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Thanks to Julie Hester letting me know about a very coronation day specific bluebell reference I have updated my post to include the first verse of 'The Bluebell Fairy' by Cicely Mary Barker. Thanks, Julie!

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A lovely read and visual feast for a spring morning. (I’m increasingly convinced that you live in an Enid Blyton book.)πŸ’™

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I was able to transplant a few from one patch to another area. I hope they will spread there too. Slowly I take it from your article. Forty years in a deciduous wooded wetlands area some Bluebells have taken over in two areas. Old flowerbeds. They are beautiful.

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Gorgeous photos throughout! The one in the woods is magical ... hovering purple mist πŸ’œ

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Ah the photos - bluebells are just glorious aren’t they. We have some that come up under a bench in our front garden. I painted it cream a few years back and I keep the seeds from the bluebells once they’ve gone to seed knowing they take at least 3/4 years to flower. πŸ₯°

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Gorgeous photos. I'm recalling my (American) daughter's early obsession with the Flower Fairies books, and just looked up the Bluebell Fairy. Here on coronation day it's perhaps appropriate:

My hundred thousand bells of blue,

The splendour of the Spring,

They carpet all the woods anew

With royalty of sapphire hue;

The Primrose is the Queen, ’tis true.

But surely I am King!

Ah yes,

The peerless Woodland King!

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May 6Liked by Rebecca Holden

Such a delight, Rebecca! As I read, I could actually smell the blue bells. I have so many fond memories of walking through the Galloway forest and the cool, perfumed air. The little close-up photo is so sweet -- their little Bluebell slumped shoulders and shy drooping heads. This was a perfectly sequenced article, with commentary, nostalgia, bits from science and history and literature. You brought it all together so beautifully. Thanks for the inspiration of both subject matter and excellence in writing.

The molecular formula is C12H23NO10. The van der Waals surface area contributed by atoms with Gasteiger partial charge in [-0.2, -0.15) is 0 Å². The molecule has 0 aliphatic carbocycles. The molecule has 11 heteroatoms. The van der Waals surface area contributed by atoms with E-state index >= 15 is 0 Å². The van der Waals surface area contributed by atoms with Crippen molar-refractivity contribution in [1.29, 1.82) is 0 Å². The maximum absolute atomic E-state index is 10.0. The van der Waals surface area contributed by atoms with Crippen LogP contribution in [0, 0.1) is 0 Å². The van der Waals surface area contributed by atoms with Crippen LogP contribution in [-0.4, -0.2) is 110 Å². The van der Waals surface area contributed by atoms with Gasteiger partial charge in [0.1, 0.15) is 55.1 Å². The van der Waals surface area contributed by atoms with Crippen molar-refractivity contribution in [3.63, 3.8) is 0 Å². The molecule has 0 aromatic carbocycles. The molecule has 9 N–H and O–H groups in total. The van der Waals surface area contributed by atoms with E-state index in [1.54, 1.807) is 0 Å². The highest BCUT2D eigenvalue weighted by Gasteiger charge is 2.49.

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I love bluebells and could feel myself relaxing as I read your beautifully written, wonderfully illustrated and informative post.

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This was wonderful to read!! Thank you for writing it so well and for the delightful photos!!! πŸ’™πŸ’™πŸ’™

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"The Bluebell" poem was a divine gift. Thank you for sharing, Rebecca. These images look like a slice of heaven.

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Thank you for so many wonderful photos today. Your post today made me smile...Spring is here! :)

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This was beautiful. You also reminded me of Cassandra in I Capture the Castle, talking about the bluebells in an English spring.

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Such a beautiful string of images. I've never walked through a bluebell wood and can only imagine the scent and swathe of beauty.

But my preference is actually for the wood anemone. I'm currently nurturing white wood anemones in my own garden - not easy, but if I manage to pull it off, I'll be thrilled and I'll think of this glorious newsletter as part of the inspiration.

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May 7Liked by Rebecca Holden

Great post! Love bluebells and their gentle fragrance. We're lucky to have a wood behind us that is filled with them - a three minute walk and we're surrounded. There's something about the peace of a bluebell wood that can't be found anywhere else. Great photos, too - thanks for this!

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What a lovely tribute to this native flower. I love that the forest carpets are ancient and have taken centuries to establish. That does make them sort of magical.

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May 7Liked by Rebecca Holden

Interesting to know that Australian bluebells are Spanish! Definitely unscented, but very pretty and happy to slowly expand their place in my cottage garden. What a delightful read. Thanks so much dear Rebecca.

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